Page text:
NEW YORK – Andrew Wasilewski is a chubby-cheeked toddler from Mississippi. Katie and Kathie Johnson are identical twins from South Dakota. Alyse Dansby is a playful 23-month-old from Alaska.
These children come from far-flung places, but they are united by a common twist of fate: They were born on Sept. 11, 2001 (search).
Andrew, the Johnson twins and Alyse were among 28 toddlers from 27 states who came to New York (search) for a two-day birthday celebration that began Sunday with a buffet dinner and birthday cake decorated with an American flag.
Sept. 11 "was such a tragedy, but in the light of tragedy, something so wonderful was happening," said Alyse's mother, Susana Dansby, standing in a sea of parents and toddlers dressed in red, white and blue. "I just feel close to these people."
Organized by Christine Pisera Naman -- whose son Trevor also was born on the day of the terrorist attacks that killed 3,000 people -- the birthday celebration was set to continue Monday with a visit to Toys "R" Us and a cruise around the Statue of Liberty (search).
Inspired by Trevor's birth and troubled by what was happening around her, Naman said she felt the need to get in touch with mothers who also gave birth on Sept. 11, 2001.
She then asked the mothers to send her their babies' pictures, which she has published in a book entitled "Faces of Hope: Babies Born on 9/11." A portion of the proceeds from the book, featuring one baby from every state, is being donated to a fund for Sept. 11 orphans.
"Very rarely in your life do you simultaneously shed tears of joy and tears of such sadness all on the same day," said Naman, of Monroeville, Pa. "It was an easy day to give up and say, 'Good Lord, what are we doing?' But then you look at your baby and you see a good reason to go on."
Many of the Sept. 11 babies' parents described a similar mix of joy and pain as they experienced the births of their children while New York and Washington, D.C., came under attack.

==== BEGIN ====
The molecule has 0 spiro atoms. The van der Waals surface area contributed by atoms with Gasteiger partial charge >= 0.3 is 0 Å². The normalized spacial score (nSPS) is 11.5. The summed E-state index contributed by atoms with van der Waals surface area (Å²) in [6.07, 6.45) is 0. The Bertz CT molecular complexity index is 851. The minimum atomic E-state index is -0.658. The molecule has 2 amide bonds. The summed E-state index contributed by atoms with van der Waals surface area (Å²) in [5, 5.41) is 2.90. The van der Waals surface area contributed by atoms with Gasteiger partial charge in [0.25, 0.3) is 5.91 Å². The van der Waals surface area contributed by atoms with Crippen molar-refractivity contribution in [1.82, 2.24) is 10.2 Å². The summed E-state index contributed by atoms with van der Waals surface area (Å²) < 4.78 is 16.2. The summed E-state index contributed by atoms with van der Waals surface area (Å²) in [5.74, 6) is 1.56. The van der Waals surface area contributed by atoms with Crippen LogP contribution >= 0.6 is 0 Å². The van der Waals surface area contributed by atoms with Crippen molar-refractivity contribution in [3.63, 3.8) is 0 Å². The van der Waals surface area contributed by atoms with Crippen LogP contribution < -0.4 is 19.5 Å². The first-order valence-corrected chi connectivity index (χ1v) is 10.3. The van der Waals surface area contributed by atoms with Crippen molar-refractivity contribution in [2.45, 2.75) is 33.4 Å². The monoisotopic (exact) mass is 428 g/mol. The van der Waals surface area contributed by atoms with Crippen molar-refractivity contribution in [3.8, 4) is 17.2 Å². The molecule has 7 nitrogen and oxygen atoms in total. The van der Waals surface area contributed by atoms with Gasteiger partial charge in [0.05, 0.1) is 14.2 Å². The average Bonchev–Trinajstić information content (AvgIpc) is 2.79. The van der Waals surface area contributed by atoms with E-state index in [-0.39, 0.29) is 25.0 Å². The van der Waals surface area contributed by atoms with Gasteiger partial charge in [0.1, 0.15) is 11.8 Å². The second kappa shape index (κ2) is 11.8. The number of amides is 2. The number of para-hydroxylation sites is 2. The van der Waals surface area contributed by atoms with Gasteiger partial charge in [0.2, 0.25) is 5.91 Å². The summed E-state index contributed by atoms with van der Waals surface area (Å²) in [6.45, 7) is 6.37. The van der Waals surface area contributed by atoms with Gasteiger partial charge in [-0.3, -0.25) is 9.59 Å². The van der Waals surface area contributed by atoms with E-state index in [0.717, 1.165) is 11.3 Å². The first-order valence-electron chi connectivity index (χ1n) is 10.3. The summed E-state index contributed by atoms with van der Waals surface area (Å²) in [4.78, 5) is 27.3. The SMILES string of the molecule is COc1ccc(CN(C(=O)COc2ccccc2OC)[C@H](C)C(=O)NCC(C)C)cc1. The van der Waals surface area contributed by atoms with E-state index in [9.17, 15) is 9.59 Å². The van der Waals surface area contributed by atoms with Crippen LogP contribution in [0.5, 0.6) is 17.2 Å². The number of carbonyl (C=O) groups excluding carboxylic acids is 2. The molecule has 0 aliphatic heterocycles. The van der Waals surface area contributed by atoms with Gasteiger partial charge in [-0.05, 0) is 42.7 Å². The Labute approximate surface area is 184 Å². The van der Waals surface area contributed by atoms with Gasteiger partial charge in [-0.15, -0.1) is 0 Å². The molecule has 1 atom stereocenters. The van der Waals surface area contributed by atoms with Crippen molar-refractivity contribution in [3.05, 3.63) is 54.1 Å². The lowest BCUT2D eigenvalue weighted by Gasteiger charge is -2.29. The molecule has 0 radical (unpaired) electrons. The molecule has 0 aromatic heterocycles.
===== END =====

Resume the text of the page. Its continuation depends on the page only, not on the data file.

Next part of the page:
Kalli Johnson, a member of the Cheyenne River Sioux tribe, said she was overjoyed by the birth of her identical twins, Kathie and Katie, but was too ashamed to admit it.
"For our people, twins are a sacred blessing," said Johnson, bouncing one girl on her knee while feeding the other a slice of watermelon. "But I was ashamed for being happy because other people were so sad."
Several of the mothers learned of the attacks when they arrived at the hospital and saw doctors and nurses glued to the television. Others, such as Kazuko Spear, of Kaneohe, Hawaii, were in labor when they heard the news.
"I was in pain from the contractions at about 4 a.m. (Hawaiian time zone), when the nurse came in and said I had to take a look at the TV," said Kazuko, her daughter, Krystal, hugging a blue blanket. "In between my contractions I was watching TV and I was just zoned."
Given the unusual circumstances their children were born into, a number of parents said they believed their toddlers have a special mission to spread a message of hope and peace.
Karen Wasilewski, of Albany, Miss., made a keepsake box of Sept. 11 mementos that she plans to give to her son to teach him how important it is for people to get along, despite their differences.
"These children were born on Sept. 11 for a reason," Wasilewski said. "As long as he goes through life and shows people that there's no reason to fight and argue, I'll be happy."